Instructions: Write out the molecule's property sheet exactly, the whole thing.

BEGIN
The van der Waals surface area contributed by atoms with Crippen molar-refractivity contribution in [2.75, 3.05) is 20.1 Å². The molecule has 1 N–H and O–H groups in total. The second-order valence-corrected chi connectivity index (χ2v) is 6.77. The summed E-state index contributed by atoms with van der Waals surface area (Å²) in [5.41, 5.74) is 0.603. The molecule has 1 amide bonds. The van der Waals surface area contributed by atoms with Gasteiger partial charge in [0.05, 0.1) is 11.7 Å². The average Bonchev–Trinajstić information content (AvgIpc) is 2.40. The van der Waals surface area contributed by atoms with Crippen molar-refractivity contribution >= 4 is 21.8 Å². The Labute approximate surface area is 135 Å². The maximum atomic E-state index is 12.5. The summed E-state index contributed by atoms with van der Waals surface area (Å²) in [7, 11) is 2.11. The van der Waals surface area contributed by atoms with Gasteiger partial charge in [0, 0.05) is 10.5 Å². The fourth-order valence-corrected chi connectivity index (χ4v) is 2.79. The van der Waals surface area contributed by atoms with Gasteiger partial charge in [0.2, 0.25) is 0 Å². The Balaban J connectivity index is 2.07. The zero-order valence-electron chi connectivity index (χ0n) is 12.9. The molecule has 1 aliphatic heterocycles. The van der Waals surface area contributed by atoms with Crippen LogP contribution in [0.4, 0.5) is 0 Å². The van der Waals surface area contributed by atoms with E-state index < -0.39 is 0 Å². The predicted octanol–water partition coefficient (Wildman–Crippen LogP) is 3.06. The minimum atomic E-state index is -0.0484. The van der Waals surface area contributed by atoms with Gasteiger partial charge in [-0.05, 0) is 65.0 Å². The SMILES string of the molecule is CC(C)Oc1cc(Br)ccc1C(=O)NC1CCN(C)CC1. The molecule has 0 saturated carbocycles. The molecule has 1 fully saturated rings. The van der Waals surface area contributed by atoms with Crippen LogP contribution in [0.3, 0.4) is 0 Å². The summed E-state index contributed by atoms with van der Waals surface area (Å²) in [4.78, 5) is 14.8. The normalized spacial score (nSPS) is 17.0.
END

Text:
The van der Waals surface area contributed by atoms with Crippen molar-refractivity contribution in [2.75, 3.05) is 20.1 Å². The molecule has 1 N–H and O–H groups in total. The second-order valence-corrected chi connectivity index (χ2v) is 6.77. The summed E-state index contributed by atoms with van der Waals surface area (Å²) in [5.41, 5.74) is 0.603. The molecule has 1 amide bonds. The van der Waals surface area contributed by atoms with Gasteiger partial charge in [0.05, 0.1) is 11.7 Å². The average Bonchev–Trinajstić information content (AvgIpc) is 2.40. The van der Waals surface area contributed by atoms with Crippen molar-refractivity contribution >= 4 is 21.8 Å². The Labute approximate surface area is 135 Å². The maximum atomic E-state index is 12.5. The summed E-state index contributed by atoms with van der Waals surface area (Å²) in [7, 11) is 2.11. The van der Waals surface area contributed by atoms with Gasteiger partial charge in [0, 0.05) is 10.5 Å². The fourth-order valence-corrected chi connectivity index (χ4v) is 2.79. The van der Waals surface area contributed by atoms with Gasteiger partial charge in [0.2, 0.25) is 0 Å². The Balaban J connectivity index is 2.07. The zero-order valence-electron chi connectivity index (χ0n) is 12.9. The molecule has 1 aliphatic heterocycles. The van der Waals surface area contributed by atoms with Crippen LogP contribution in [0.4, 0.5) is 0 Å². The van der Waals surface area contributed by atoms with E-state index < -0.39 is 0 Å². The predicted octanol–water partition coefficient (Wildman–Crippen LogP) is 3.06. The minimum atomic E-state index is -0.0484. The van der Waals surface area contributed by atoms with Gasteiger partial charge in [-0.05, 0) is 65.0 Å². The SMILES string of the molecule is CC(C)Oc1cc(Br)ccc1C(=O)NC1CCN(C)CC1. The molecule has 0 saturated carbocycles. The molecule has 1 fully saturated rings. The van der Waals surface area contributed by atoms with Crippen LogP contribution in [0.3, 0.4) is 0 Å². The summed E-state index contributed by atoms with van der Waals surface area (Å²) in [4.78, 5) is 14.8. The normalized spacial score (nSPS) is 17.0.